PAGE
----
ISTANBUL (Reuters) - A campaign to train Syrian opposition forces to fight hardline Islamic State militants, which was due to start this month, has been delayed by Washington, Turkey’s foreign minister said on Friday.
U.S. officials have said they plan to train about 5,000 Syrian fighters annually for three years as part of a program to counter Islamic State forces in Iraq and Syria. Details on the program have been scant, however, and it appears unlikely to start this month.
In Washington, the Pentagon said on Friday that about 2,200 potential recruits for the U.S. military’s training program had been identified so far and more than 400 of those were in the “pre-screening process.” Full screening would follow.
“Because of U.S. (geographic) distance, there has been a minor delay but everything is fine both politically and technically,” Mevlut Cavusoglu said in an interview with Turkey’s NTV television, adding there was “no delay” from the Turkish side.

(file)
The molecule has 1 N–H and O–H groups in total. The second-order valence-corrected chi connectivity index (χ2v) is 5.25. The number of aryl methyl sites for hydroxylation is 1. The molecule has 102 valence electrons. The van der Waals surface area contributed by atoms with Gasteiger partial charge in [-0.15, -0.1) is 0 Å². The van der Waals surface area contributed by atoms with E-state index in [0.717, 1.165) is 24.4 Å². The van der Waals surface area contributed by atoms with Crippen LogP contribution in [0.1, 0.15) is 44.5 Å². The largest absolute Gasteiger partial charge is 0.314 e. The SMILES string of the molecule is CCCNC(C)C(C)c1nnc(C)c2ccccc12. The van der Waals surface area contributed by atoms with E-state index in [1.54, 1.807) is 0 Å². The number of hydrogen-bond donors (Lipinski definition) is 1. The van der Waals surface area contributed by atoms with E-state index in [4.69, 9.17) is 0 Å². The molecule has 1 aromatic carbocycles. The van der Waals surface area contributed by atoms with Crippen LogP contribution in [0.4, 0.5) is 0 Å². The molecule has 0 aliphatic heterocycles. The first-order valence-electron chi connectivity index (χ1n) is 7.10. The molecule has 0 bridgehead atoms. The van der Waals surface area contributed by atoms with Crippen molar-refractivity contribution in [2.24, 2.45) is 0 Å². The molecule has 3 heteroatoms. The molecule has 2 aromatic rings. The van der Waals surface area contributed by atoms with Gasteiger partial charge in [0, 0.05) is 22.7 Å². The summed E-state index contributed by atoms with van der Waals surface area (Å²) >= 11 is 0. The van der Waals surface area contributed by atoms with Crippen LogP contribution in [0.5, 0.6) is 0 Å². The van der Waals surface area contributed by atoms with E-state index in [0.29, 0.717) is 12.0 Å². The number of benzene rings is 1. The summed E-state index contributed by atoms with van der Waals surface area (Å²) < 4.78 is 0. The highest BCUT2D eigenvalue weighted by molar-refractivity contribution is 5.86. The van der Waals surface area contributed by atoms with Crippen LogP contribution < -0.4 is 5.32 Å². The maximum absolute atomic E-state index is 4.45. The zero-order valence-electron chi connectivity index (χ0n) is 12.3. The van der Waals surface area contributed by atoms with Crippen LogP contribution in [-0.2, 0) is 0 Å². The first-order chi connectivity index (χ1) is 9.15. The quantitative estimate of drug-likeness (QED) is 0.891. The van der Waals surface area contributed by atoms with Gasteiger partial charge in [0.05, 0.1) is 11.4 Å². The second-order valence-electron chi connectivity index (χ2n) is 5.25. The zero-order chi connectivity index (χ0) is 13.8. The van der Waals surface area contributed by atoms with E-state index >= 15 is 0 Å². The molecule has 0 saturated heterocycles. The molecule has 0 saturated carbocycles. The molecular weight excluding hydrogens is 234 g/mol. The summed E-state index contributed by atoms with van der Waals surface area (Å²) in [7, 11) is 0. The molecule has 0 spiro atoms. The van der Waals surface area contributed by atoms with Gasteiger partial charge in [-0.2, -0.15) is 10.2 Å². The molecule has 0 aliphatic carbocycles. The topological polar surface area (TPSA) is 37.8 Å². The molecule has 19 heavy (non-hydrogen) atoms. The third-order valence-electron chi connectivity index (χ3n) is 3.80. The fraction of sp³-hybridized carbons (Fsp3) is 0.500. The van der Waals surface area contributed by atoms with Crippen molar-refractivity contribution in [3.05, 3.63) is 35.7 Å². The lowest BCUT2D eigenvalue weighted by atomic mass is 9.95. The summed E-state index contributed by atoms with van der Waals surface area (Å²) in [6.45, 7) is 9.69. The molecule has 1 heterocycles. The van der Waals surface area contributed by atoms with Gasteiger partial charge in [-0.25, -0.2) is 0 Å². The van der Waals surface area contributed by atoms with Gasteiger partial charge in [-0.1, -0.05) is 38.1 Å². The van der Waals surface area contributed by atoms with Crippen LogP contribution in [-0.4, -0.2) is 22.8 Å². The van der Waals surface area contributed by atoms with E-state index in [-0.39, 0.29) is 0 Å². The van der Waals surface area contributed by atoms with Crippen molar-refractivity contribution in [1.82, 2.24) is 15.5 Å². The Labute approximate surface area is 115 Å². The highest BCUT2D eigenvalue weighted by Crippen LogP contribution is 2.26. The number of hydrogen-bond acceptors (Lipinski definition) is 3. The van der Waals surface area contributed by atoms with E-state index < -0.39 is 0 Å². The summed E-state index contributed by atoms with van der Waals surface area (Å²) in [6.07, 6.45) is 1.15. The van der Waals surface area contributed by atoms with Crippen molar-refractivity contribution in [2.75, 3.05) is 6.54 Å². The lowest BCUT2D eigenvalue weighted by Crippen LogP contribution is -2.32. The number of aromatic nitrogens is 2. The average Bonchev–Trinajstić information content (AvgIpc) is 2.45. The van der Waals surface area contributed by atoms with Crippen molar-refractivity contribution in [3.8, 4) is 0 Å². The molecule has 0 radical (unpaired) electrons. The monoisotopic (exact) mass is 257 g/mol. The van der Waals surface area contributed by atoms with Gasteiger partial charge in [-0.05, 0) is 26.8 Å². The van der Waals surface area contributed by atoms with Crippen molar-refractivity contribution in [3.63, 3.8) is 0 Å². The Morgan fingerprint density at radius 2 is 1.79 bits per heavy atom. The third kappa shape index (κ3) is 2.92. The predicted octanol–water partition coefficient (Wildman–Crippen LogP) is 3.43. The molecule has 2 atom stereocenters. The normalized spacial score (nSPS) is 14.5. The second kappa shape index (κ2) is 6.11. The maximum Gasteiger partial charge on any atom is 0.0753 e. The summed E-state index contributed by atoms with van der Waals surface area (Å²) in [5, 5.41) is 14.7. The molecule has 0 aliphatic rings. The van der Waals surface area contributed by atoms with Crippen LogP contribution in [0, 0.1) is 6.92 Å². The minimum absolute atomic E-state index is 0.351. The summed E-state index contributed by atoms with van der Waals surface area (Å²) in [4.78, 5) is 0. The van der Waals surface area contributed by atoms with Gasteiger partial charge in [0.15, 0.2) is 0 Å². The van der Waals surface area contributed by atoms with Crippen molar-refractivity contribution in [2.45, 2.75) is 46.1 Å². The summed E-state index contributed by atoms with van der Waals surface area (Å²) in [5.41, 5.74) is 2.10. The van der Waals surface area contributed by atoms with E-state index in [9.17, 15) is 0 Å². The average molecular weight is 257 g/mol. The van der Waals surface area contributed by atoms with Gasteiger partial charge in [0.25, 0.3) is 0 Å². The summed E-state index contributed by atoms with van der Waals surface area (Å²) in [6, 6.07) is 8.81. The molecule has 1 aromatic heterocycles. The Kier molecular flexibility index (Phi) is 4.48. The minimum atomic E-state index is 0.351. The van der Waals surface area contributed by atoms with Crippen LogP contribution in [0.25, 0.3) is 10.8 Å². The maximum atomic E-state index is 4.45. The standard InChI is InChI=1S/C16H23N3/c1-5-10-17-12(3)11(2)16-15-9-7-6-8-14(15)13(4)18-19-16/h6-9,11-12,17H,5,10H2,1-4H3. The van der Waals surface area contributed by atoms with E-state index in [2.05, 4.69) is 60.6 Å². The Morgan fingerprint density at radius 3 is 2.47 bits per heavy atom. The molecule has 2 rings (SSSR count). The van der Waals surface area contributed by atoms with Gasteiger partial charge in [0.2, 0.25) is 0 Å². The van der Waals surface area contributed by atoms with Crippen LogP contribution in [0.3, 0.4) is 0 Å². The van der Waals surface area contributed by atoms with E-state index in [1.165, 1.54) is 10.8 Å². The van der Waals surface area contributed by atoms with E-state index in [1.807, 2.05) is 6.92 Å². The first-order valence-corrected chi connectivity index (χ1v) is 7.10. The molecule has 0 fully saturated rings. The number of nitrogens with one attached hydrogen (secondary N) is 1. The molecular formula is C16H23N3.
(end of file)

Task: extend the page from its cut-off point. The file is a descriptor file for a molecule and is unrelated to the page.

He did not elaborate on why Washington’s geographical distance had shifted the original timeline.
Ankara hopes the training will bolster the weakened and divided Syrian opposition in its war against Syrian President Bashar al-Assad.
Turkey would also be open to contributions from a third country to the program, Cavusoglu said, a day after Britain’s Defense Minister said London would send around 75 military personnel to join the training.
“No decision has been made on this. But if such a proposal comes from Britain, we would assess this and in principal we would not say ‘No’ to this, we would be sympathetic,” Cavusoglu said.
Asked whether Turkey and the United States had agreed on the deployment of armed drones to Incirlik Airbase in Turkey, Cavusoglu said: “If there would be a need for more drones, our military would make the decision but we are not at that stage yet.”
The U.S. Air Force has remotely piloted aircraft stationed at the base near the Syrian border, which have been used for surveillance.
Turkey has been a reluctant partner in the U.S.-led coalition against Islamic State, refusing to take a frontline military role despite its 1,200 km (750-mile) border with Iraq and Syria unless there is a strategy which includes the removal of Assad.
Additional reporting by Phil Stewart in Washington; editing by Ralph Boulton, G Crosse and Sandra Maler